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Drone helps catch armed suspect following Point Sur Lighthouse break-in

Drone helps catch armed suspect following Point Sur Lighthouse breakin

BIG SUR, Calif. - A drone helped the Monterey County Sheriff's Office locate an armed intruder in the Big Sur area over the weekend. 

According to the sheriff's office, the suspect, Tony Snowden of Hollister, broke into the historical buildings at the Point Sur Lighthouse sometime Saturday night. On Sunday, lighthouse docents spotted Snowden inside one of the buildings. The three docents locked themselves inside another building. 

Snowden reportedly ran off with a rifle. 

California State Park rangers and deputies responded to the scene. 

A drone was launched and Snowden was located on top of a hill at the far end of the volcanic rock outcropping. Snowden was ultimately found and arrested nearby. 

"Snowden had thrown the rifle in the bushes prior to rangers coming into contact with him," said MCSO. "Snowden later mentioned he saw the drone and knew he was spotted so he wanted to stash the rifle."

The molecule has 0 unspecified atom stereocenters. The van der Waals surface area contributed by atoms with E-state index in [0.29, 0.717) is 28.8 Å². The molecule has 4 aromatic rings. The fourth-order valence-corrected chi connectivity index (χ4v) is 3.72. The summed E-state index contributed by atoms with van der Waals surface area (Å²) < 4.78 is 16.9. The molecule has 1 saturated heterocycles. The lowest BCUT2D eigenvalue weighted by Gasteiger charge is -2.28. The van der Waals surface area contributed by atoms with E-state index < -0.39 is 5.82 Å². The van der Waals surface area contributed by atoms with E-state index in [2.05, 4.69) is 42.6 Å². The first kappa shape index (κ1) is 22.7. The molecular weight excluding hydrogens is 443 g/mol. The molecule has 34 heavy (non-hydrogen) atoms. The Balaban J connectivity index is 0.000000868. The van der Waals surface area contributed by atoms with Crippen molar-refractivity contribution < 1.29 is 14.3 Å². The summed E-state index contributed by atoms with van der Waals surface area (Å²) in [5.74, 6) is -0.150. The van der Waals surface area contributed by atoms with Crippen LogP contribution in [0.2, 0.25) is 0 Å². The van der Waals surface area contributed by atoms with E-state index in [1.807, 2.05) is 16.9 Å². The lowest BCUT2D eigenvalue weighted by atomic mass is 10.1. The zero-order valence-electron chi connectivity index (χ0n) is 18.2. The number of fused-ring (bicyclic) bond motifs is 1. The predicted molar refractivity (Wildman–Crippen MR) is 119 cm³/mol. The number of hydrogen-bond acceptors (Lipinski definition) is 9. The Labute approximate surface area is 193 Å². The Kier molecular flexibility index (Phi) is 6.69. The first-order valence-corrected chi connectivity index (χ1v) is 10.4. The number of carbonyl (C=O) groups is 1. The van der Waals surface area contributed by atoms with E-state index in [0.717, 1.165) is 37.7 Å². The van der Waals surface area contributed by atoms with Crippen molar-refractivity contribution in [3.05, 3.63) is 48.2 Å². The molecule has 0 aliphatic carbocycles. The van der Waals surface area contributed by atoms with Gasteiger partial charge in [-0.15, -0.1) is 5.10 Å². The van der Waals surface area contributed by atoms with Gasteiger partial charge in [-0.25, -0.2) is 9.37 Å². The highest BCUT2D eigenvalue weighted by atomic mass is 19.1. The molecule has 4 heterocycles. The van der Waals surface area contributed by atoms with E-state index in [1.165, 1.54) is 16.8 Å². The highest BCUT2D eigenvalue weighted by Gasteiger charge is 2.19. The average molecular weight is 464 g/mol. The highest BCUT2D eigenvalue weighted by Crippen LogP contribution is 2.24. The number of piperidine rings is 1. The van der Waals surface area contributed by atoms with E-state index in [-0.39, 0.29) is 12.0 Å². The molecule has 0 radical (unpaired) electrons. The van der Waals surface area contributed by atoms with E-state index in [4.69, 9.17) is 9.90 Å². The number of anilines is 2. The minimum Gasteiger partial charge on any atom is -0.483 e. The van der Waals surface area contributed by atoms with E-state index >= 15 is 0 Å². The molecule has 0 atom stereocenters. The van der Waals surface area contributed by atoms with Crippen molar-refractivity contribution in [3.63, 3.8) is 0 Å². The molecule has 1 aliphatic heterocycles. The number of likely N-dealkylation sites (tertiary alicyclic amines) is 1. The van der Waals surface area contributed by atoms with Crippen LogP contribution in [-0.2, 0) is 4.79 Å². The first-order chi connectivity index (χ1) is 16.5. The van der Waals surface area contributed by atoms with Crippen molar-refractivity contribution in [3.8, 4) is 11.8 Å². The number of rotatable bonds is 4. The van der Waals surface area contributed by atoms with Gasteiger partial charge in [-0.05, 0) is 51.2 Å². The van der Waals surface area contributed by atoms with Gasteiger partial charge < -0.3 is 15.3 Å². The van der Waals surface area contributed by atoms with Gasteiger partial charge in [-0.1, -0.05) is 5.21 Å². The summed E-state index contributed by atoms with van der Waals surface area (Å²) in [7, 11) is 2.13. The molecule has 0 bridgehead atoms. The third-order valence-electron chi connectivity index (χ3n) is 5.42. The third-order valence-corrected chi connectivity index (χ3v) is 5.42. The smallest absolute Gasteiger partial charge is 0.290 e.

The incident is being investigated by California State Park rangers. 

"Drones are really just a way to carry the camera to the sky," said Paul Black, a Pacific Grove resident who owns his own drones. "So it gets us kind of a fresh perspective and something that's really interesting." 

Black uses his drones for his company Black Sky, which does aerial imaging and mapping. Drones can be a way to collect data as well for a whole range of subjects. 

"Tree canopies, agriculture crops and in golf, you can use this to analyze the turf health of a golf course," he said. "I think a drone is just another tool the police can deploy. So if they don't know where a perpetrator is located, then why not? It's easy to do, it's available to them." 

But privacy is a major concern as some are afraid about what other things drones might be used for. 

Black says he believes with more regulations coming along, there will not be as much need for concern.

"You know, if a perpetrator was jumping the fence in our backyard coming through the lot that we live in, we'd probably say it was OK for police to enter our yard," he said. "Well, (if) they're trying to track down a perpetrator and using a drone with a camera to try and identify him, we'd probably say that's probably OK for the general safety of our community and our family." 

Black says the Federal Aviation Administration is expected to announce an electronic license plate system for drones in the next year. It will help identify who the drone belongs to and the location of the owner. 


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